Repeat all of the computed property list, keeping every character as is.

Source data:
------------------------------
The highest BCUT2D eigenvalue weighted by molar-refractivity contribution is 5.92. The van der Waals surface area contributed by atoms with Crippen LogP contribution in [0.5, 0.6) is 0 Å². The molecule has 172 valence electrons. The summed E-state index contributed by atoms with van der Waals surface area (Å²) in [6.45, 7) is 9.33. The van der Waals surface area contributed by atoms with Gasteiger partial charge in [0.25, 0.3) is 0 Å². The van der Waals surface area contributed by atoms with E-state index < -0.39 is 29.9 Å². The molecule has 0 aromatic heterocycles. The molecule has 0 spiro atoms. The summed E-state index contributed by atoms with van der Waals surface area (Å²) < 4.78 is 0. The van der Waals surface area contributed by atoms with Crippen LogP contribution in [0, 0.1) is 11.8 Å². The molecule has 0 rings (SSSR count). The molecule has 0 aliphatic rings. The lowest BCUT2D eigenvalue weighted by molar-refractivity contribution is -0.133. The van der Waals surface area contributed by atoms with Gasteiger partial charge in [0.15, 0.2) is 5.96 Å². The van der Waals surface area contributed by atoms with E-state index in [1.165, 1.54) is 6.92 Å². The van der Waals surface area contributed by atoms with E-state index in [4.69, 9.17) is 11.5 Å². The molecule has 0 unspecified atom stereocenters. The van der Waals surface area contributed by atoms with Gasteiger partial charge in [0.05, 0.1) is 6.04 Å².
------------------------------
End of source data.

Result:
The highest BCUT2D eigenvalue weighted by molar-refractivity contribution is 5.92. The van der Waals surface area contributed by atoms with Crippen LogP contribution in [0.5, 0.6) is 0 Å². The molecule has 172 valence electrons. The summed E-state index contributed by atoms with van der Waals surface area (Å²) in [6.45, 7) is 9.33. The van der Waals surface area contributed by atoms with Gasteiger partial charge in [0.25, 0.3) is 0 Å². The van der Waals surface area contributed by atoms with E-state index < -0.39 is 29.9 Å². The molecule has 0 aromatic heterocycles. The molecule has 0 spiro atoms. The summed E-state index contributed by atoms with van der Waals surface area (Å²) < 4.78 is 0. The van der Waals surface area contributed by atoms with Crippen LogP contribution in [0, 0.1) is 11.8 Å². The molecule has 0 rings (SSSR count). The molecule has 0 aliphatic rings. The lowest BCUT2D eigenvalue weighted by molar-refractivity contribution is -0.133. The van der Waals surface area contributed by atoms with Gasteiger partial charge in [0.15, 0.2) is 5.96 Å². The van der Waals surface area contributed by atoms with E-state index in [1.165, 1.54) is 6.92 Å². The van der Waals surface area contributed by atoms with E-state index in [4.69, 9.17) is 11.5 Å². The molecule has 0 unspecified atom stereocenters. The van der Waals surface area contributed by atoms with Gasteiger partial charge in [0.05, 0.1) is 6.04 Å².